“As he struts through the door in his rakish lederhosen, all the wenches blush – they’re crazy about him. And who couldn’t be? He is not just the freshest and boldest in all the land, he’s also quite dashing.”
The introduction to a new romantic novel, or scene setting for a new West End Play, perhaps?
But No! This is the description of a wine, taken from the marketing material of Pfaffl Winery in Austria.
This novel approach seeks to give the different wines they produce a ‘personal’ profile to describe the wine’s character. The above was for the iconic Austrian white grape variety Gruner Veltliner.
Wait until you get to Riesling.
“She is beguiling, breathtaking and she exudes the fragrance of a fresh peach. She tenderly soothes your palate...”
Pfaffl Winery was in fact named ‘Best European Winery 2016’ by the wine specialist magazine The Wine Advocate. It is located in the southern Weinviertel region just outside the Austrian capital, Vienna, and its 90 hectares of vineyards appear to produce wines from every white grape variety known to man. Well not quite, but there is Chardonnay, Sauvignon Blanc, Riesling and others, apart from the all-time Austrian great – Gruner Veltliner. The family business is now run by the young team of Roman Pfaffl, the winemaker and his sister Heidi Fischer who takes care of marketing, coming up with the great ideas and brilliant descriptions.
Austrian wine is not exactly on everyone’s radar at the moment, which is a shame, because wineries such as Pfaffl are producing some stunning wines of world-class quality.
Wine-making in the country goes back nearly 3000 years and the wines were prized by many a Roman Emperor. Although some parts of the country see metres deep snow, great for skiing even late in the season, other parts have ideal vine growing conditions, producing high quality wine grapes.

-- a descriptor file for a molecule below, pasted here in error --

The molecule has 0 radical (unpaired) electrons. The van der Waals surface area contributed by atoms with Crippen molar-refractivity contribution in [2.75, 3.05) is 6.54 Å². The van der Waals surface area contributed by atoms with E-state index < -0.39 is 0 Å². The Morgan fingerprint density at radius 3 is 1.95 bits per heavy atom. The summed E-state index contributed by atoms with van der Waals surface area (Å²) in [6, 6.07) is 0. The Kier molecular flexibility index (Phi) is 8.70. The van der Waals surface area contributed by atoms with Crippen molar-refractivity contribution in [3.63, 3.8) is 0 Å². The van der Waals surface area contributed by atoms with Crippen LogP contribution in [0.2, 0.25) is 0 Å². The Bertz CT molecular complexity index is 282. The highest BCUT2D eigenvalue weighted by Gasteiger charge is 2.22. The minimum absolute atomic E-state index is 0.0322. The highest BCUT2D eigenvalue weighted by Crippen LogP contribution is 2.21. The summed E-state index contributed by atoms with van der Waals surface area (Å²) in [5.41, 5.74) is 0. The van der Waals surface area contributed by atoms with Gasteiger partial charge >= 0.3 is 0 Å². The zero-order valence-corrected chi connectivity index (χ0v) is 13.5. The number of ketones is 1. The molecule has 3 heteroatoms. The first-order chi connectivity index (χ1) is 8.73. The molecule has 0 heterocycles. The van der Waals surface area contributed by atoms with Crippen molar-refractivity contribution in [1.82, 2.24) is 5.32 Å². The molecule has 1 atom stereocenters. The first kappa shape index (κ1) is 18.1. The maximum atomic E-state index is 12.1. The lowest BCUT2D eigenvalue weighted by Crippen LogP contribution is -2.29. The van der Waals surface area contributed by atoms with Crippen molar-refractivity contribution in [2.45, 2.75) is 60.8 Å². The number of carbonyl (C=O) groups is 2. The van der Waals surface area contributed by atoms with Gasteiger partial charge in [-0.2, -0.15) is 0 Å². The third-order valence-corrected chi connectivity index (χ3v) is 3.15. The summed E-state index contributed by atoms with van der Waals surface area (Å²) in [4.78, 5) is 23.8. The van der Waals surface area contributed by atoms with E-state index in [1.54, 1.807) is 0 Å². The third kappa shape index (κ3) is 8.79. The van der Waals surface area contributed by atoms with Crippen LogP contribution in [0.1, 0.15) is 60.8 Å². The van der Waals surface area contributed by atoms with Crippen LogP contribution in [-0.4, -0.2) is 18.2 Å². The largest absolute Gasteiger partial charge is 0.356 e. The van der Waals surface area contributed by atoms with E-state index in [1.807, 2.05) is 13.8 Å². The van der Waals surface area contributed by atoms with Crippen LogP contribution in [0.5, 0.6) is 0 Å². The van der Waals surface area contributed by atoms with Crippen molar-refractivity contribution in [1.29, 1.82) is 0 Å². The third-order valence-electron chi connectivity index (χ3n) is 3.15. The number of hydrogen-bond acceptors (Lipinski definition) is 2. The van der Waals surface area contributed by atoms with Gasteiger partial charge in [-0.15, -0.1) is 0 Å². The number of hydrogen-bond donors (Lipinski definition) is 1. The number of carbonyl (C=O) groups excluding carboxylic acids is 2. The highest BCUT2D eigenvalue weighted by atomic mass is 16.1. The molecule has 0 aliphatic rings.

Although other grape varieties are successfully grown, both red and white, the white Gruner Veltliner remains supreme. Its cause is now being helped by plantings in other countries such as New Zealand, recognising the attributes of the variety for making great wine. The characteristics are of fresh fruit with peppery spice and a juicy, zippy finish. I tasted a range of three of the wines, all of which were great quality, with very different characters – just like the marketing. The 2016 Austrian Pepper was fresh, appley and zingy, light bodied, lively and charming. The 2015 Gruner Veltliner had hints of fresh Williams pears, with white peach and white pepper, medium body and refreshing finish. The 2015 Reserve wine, coming from the best, hand-selected fruit from the oldest vines, was outstanding. A delicious cross between a subdued Viognier and a light but full Chardonnay in character. Deep flavoured, full bodied, peppery, spicy with a long finish. It is fermented in acacia wood casks and left on the lees for two months to give greater complexity and enhanced flavour profile. It is described as a Hommage to Gruner Veltliner.
So perhaps it’s time to rediscover Austrian wines, starting with Pfaffl and their quirky marketing with phrases such as “…. like the Sound of Music gone hip-hop-hot..” and “If our wines make you feel like yodelling, just yodel!”
Richard Esling BSc DipWSET is an experienced wine consultant, agent, writer and educator. An erstwhile wine importer, he runs a wine agency and consultancy company called WineWyse, is founder and principal of the Sussex Wine Academy, chairman of Arundel Wine Society and is an International Wine Judge. Twitter @richardwje. Visit www.winewyse.com.
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